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God’s Word for You

Obadiah 16-17

by Pastor Timothy Smith on Saturday, May 5, 2018

16 Just as you drank on my holy hill,
  so all the nations will drink continually;
  they will drink and drink
  and be as if they had never been.

Obadiah is describing some event that happened when the Edomites entered Israel. Did some of them—a few soldiers or their generals—actually commit some immoral, drunken act on Mount Zion? Professor Cyril Spaude’s opinion was this: “‘Just as you drank on my holy hill’ may refer to an actual act of drunken orgy and debauchery the Edomites committed on Mount Zion, the temple mount, when they marched through the gates of Jerusalem” (People’s Bible: Obadiah, Jonah, Micah, p. 22). God said through Jeremiah: “Drink, get drunk and vomit, and fall to rise no more because of the sword I will send among you” (Jeremiah 25:27). Together, these two prophets of the Lord depict a scene of warriors of Edom reveling and drinking on Mount Zion, in the rubble and the ruins of the burned-out temple, laughing and drinking themselves into a blind stupor, getting so violently drunk that some of them collapsed into unconsciousness—perhaps some of them actually drinking themselves to death. This, Obadiah and Jeremiah announce, is what was going to happen to all of God’s enemies. “All the nations…will drink and drink and be as if they had never been.” But rather than wine, beer, or mead, this would be the red wine of God’s bloody wrath.

17 But on Mount Zion will be deliverance;
  it will be holy,
  and the house of Jacob will possess its inheritance.

Even for condemned Edom, there was still the offer of forgiveness; there was still the opportunity to turn in repentance back to God, to beg him to turn aside his wrath, and to trust in his deliverance. We are not told that anyone from Edom took up this offer, but it was there all the same.

It’s still there for anyone who reads these words today. Is there a sin in your past that troubles you, that breaks your heart, that horrifies you? Everyone, every man, woman, and child, shares the same guilt and despair over sin. As Johann Gerhard wrote: “How great is your mercy, heavenly Father, almighty God! I have been able to offend you by myself, but I have not been able to appease you by myself” (Sacred Meditations, vii). If we remain by ourselves, naked and with our shame exposed, we stand condemned. Some people try to cover the shame of their sins as Adam and Eve did; others have been so deceived by the devil that they think they can stand proudly in their exposed sin and call it something else, but it is sin, all the same. Our sin corrupts us more and more every day; the longer we remain in unconfessed, unforgiven sin, the more we think we cannot be forgiven. For some, “cannot be forgiven” is even twisted into “do not need to be forgiven,” and they are lost forever in the impenitent stance of Satan’s pride.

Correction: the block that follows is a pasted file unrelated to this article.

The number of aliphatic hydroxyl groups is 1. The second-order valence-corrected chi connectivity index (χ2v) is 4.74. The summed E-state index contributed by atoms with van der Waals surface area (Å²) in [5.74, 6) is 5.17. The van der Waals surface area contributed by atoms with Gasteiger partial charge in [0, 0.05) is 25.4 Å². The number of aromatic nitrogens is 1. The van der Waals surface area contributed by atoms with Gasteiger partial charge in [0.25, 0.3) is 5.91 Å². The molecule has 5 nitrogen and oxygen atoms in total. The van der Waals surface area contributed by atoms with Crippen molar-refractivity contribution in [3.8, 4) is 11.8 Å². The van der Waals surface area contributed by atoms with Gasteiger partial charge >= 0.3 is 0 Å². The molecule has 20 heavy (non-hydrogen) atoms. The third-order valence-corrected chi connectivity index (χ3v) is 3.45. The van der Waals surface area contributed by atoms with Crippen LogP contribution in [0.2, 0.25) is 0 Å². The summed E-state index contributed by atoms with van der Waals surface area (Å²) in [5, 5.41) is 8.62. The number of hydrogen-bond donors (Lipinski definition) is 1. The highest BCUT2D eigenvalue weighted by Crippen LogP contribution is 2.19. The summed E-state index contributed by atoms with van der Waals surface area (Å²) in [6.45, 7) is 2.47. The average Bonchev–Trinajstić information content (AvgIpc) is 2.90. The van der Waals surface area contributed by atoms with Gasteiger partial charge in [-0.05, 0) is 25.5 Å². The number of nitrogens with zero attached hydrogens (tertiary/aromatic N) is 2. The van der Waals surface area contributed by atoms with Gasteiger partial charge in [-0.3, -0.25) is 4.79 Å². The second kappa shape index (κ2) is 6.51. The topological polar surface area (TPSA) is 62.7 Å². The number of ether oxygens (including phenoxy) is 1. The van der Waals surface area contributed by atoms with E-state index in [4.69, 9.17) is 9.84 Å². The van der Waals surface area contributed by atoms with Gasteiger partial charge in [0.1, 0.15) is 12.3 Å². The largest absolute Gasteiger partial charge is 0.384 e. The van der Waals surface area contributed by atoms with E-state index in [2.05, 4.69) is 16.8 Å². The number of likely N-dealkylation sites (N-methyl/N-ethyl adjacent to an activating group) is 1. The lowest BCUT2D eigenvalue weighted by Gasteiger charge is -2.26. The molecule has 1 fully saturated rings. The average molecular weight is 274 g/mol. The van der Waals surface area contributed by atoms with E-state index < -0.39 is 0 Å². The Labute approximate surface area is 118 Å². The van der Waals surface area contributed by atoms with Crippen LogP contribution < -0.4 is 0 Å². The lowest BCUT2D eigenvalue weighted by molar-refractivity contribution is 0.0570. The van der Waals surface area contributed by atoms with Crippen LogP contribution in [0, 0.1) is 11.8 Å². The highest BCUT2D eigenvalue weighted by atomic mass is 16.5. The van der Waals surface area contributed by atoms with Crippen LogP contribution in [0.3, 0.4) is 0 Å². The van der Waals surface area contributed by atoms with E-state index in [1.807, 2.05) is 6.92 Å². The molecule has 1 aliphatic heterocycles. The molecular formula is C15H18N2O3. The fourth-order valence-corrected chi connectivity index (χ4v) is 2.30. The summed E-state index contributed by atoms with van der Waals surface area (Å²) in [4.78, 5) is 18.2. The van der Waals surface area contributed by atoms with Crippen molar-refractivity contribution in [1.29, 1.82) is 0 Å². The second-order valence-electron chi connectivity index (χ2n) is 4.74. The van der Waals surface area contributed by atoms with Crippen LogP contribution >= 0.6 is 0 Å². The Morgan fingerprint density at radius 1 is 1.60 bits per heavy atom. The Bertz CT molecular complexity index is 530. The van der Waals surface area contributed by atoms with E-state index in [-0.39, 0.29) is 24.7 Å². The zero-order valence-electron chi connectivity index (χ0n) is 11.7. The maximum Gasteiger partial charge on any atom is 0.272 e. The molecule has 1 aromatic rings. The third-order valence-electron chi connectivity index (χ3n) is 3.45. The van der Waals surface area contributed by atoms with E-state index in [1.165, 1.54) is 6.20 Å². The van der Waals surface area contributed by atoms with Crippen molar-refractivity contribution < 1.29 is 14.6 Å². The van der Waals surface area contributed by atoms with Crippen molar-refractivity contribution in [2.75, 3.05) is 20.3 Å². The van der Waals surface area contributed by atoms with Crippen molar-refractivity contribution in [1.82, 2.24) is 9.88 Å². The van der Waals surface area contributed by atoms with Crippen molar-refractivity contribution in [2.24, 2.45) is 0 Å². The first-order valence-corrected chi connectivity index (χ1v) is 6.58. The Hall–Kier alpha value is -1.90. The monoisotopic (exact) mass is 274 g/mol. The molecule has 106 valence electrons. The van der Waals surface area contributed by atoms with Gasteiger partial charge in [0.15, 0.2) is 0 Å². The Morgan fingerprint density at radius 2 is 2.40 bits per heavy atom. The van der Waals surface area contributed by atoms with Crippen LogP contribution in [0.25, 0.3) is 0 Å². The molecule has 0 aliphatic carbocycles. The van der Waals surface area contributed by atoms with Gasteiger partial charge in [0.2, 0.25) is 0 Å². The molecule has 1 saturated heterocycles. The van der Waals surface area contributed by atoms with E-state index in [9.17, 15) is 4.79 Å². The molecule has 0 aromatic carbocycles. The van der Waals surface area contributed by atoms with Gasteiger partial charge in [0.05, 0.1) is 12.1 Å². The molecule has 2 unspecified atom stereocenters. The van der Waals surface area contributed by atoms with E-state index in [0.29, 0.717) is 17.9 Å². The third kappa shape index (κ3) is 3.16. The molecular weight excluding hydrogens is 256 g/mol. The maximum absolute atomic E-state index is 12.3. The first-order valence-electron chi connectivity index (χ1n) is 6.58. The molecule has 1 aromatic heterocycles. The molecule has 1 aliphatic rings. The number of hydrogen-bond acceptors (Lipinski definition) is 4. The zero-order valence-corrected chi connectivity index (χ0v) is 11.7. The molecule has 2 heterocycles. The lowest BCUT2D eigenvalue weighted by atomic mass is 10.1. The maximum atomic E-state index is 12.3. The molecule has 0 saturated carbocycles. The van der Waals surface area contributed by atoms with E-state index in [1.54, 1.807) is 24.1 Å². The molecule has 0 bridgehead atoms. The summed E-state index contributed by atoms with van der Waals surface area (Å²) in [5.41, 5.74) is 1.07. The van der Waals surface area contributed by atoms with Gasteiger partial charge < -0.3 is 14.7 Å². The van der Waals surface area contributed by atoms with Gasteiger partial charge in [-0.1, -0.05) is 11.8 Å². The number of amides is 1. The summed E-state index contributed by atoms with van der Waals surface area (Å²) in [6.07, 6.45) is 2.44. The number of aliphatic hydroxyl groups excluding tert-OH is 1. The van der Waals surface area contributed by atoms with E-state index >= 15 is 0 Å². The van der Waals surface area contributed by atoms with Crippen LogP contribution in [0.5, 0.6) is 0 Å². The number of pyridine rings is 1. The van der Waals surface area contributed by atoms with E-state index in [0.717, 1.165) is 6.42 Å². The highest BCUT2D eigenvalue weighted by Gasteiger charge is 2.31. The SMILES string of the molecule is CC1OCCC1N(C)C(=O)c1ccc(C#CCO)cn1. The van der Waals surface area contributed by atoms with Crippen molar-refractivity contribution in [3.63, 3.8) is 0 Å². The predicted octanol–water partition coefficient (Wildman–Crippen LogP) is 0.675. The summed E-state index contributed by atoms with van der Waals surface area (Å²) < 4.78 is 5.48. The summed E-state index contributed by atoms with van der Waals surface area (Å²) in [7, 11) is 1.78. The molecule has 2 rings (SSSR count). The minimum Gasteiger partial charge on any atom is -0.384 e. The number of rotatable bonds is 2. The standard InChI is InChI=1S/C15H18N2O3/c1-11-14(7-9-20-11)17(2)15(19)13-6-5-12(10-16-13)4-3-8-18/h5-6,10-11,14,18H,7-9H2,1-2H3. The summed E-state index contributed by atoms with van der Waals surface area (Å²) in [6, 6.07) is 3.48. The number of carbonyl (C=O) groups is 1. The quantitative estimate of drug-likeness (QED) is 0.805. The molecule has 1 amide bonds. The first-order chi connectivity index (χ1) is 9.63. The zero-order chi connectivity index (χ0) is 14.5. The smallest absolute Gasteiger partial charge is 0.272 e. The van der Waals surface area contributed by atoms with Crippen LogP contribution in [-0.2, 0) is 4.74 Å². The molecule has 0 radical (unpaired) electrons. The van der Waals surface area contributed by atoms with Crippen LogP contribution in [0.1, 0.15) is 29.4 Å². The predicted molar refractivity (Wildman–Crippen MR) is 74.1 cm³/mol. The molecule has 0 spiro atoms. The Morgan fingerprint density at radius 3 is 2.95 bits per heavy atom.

And yet God is faithful and compassionate. He does not want us to be damned; he wants us to be rescued, to turn back to him, and to be saved. When man wonders, “What could I ever do to be saved?” he comes face-to-face with the terrible reality of the depth of his sin. Could a drop of blood from a man atone for even one of his sins? No. All the blood in his veins could flow freely from every opened vein and artery until the heart pumped itself into a dry mass, and still he would not have atoned for a single sin of his lifetime, let alone for the sins he inherits from Grandpa Adam and Grandma Eve. The mind of man can already feel the heat of hell’s flames when we consider what our sins deserve.

But in this confused and frightened moment, God comes to us with his holy word. What we could never pay, and never even begin to pay, Christ has already paid.

Look at the comfort in verse 17. We need to know a little history to understand it, but it’s there, spelled out for anyone to read. The “house of Jacob” will possess its inheritance. This is a reference to more than the Jews. God said, “It is too small a thing for you to be my servant to restore the tribes of Jacob and bring back those of Israel I have kept. I will also make you a light for the Gentiles, that you may bring my salvation to the ends of the earth” (Isaiah 49:6). God reaches out to you will his forgiveness, covering over every single one of your sins with the blood of his Son, Jesus Christ. What you and I could never pay for, Christ paid in his own blood. Through him, we have received the inheritance promised through Abraham and the prophets. We have the certainty of eternal life.

In Christ,
Pastor Timothy Smith

Pastor Tim SmithAbout Pastor Timothy Smith
Pastor Smith serves St. Paul’s Lutheran Church in New Ulm, Minnesota. His wife, Kathryn, attended the Chapel from 1987-1990 while studying Secondary Education (Theater and Math) at UW-Madison. Kathryn’s father, John Meyer, was also the first man to serve as a Vicar at Chapel.

To receive God’s Word for You via e-mail, please contact Pastor Smith.



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